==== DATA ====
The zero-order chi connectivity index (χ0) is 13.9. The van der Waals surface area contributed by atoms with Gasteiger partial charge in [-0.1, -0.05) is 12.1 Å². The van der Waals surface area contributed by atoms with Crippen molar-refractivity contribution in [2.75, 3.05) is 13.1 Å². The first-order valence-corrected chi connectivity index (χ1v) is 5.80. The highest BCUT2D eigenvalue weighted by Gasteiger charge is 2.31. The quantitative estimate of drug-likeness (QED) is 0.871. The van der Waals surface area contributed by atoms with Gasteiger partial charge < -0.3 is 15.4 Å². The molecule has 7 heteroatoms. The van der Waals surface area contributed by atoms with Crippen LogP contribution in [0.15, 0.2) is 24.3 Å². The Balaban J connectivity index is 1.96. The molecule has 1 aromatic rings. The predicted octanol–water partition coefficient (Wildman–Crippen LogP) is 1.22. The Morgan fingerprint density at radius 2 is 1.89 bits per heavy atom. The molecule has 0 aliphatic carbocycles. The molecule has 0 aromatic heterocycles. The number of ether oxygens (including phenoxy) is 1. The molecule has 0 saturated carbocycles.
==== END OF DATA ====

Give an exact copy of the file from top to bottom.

The zero-order chi connectivity index (χ0) is 13.9. The van der Waals surface area contributed by atoms with Gasteiger partial charge in [-0.1, -0.05) is 12.1 Å². The van der Waals surface area contributed by atoms with Crippen molar-refractivity contribution in [2.75, 3.05) is 13.1 Å². The first-order valence-corrected chi connectivity index (χ1v) is 5.80. The highest BCUT2D eigenvalue weighted by Gasteiger charge is 2.31. The quantitative estimate of drug-likeness (QED) is 0.871. The van der Waals surface area contributed by atoms with Gasteiger partial charge < -0.3 is 15.4 Å². The molecule has 7 heteroatoms. The van der Waals surface area contributed by atoms with Crippen LogP contribution in [0.15, 0.2) is 24.3 Å². The Balaban J connectivity index is 1.96. The molecule has 1 aromatic rings. The predicted octanol–water partition coefficient (Wildman–Crippen LogP) is 1.22. The Morgan fingerprint density at radius 2 is 1.89 bits per heavy atom. The molecule has 0 aliphatic carbocycles. The molecule has 0 aromatic heterocycles. The number of ether oxygens (including phenoxy) is 1. The molecule has 0 saturated carbocycles.